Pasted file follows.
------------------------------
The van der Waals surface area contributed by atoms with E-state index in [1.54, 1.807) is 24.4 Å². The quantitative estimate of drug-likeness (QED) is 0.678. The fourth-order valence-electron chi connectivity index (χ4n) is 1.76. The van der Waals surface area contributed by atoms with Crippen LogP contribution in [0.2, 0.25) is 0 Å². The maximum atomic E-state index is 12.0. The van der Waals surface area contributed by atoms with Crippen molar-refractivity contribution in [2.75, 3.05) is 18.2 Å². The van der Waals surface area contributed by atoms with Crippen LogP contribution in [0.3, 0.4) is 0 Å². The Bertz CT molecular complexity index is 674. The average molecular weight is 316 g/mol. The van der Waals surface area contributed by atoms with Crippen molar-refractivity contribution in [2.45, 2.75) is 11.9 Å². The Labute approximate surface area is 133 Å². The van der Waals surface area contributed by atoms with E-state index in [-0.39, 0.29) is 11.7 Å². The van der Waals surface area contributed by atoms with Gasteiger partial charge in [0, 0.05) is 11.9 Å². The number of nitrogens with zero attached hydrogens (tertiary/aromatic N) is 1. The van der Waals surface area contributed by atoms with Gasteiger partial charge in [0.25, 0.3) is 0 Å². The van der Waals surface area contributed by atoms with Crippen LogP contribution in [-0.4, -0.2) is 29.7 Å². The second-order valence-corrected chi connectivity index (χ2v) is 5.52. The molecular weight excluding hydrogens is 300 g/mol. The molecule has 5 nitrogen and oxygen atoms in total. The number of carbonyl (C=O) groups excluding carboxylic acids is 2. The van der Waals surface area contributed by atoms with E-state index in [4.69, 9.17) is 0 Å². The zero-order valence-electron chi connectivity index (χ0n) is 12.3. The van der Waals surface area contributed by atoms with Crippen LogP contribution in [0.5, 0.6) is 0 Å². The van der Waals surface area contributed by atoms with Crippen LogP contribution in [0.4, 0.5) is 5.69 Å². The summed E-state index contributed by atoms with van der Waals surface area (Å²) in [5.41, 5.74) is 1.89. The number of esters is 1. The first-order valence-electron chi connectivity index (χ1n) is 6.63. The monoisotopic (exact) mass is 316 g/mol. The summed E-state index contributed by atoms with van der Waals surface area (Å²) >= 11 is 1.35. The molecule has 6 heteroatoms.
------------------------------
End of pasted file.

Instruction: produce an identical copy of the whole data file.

The van der Waals surface area contributed by atoms with E-state index in [1.54, 1.807) is 24.4 Å². The quantitative estimate of drug-likeness (QED) is 0.678. The fourth-order valence-electron chi connectivity index (χ4n) is 1.76. The van der Waals surface area contributed by atoms with Crippen LogP contribution in [0.2, 0.25) is 0 Å². The maximum atomic E-state index is 12.0. The van der Waals surface area contributed by atoms with Crippen molar-refractivity contribution in [2.75, 3.05) is 18.2 Å². The van der Waals surface area contributed by atoms with Crippen LogP contribution in [0.3, 0.4) is 0 Å². The Bertz CT molecular complexity index is 674. The average molecular weight is 316 g/mol. The van der Waals surface area contributed by atoms with Crippen molar-refractivity contribution in [2.45, 2.75) is 11.9 Å². The Labute approximate surface area is 133 Å². The van der Waals surface area contributed by atoms with E-state index in [-0.39, 0.29) is 11.7 Å². The van der Waals surface area contributed by atoms with Gasteiger partial charge in [0, 0.05) is 11.9 Å². The number of nitrogens with zero attached hydrogens (tertiary/aromatic N) is 1. The van der Waals surface area contributed by atoms with Gasteiger partial charge in [0.25, 0.3) is 0 Å². The van der Waals surface area contributed by atoms with Crippen LogP contribution in [-0.4, -0.2) is 29.7 Å². The second-order valence-corrected chi connectivity index (χ2v) is 5.52. The molecular weight excluding hydrogens is 300 g/mol. The molecule has 5 nitrogen and oxygen atoms in total. The number of carbonyl (C=O) groups excluding carboxylic acids is 2. The van der Waals surface area contributed by atoms with E-state index in [4.69, 9.17) is 0 Å². The zero-order valence-electron chi connectivity index (χ0n) is 12.3. The van der Waals surface area contributed by atoms with Crippen LogP contribution in [0.5, 0.6) is 0 Å². The van der Waals surface area contributed by atoms with Crippen LogP contribution in [0.4, 0.5) is 5.69 Å². The summed E-state index contributed by atoms with van der Waals surface area (Å²) in [5.41, 5.74) is 1.89. The number of esters is 1. The first-order valence-electron chi connectivity index (χ1n) is 6.63. The monoisotopic (exact) mass is 316 g/mol. The summed E-state index contributed by atoms with van der Waals surface area (Å²) >= 11 is 1.35. The molecule has 6 heteroatoms.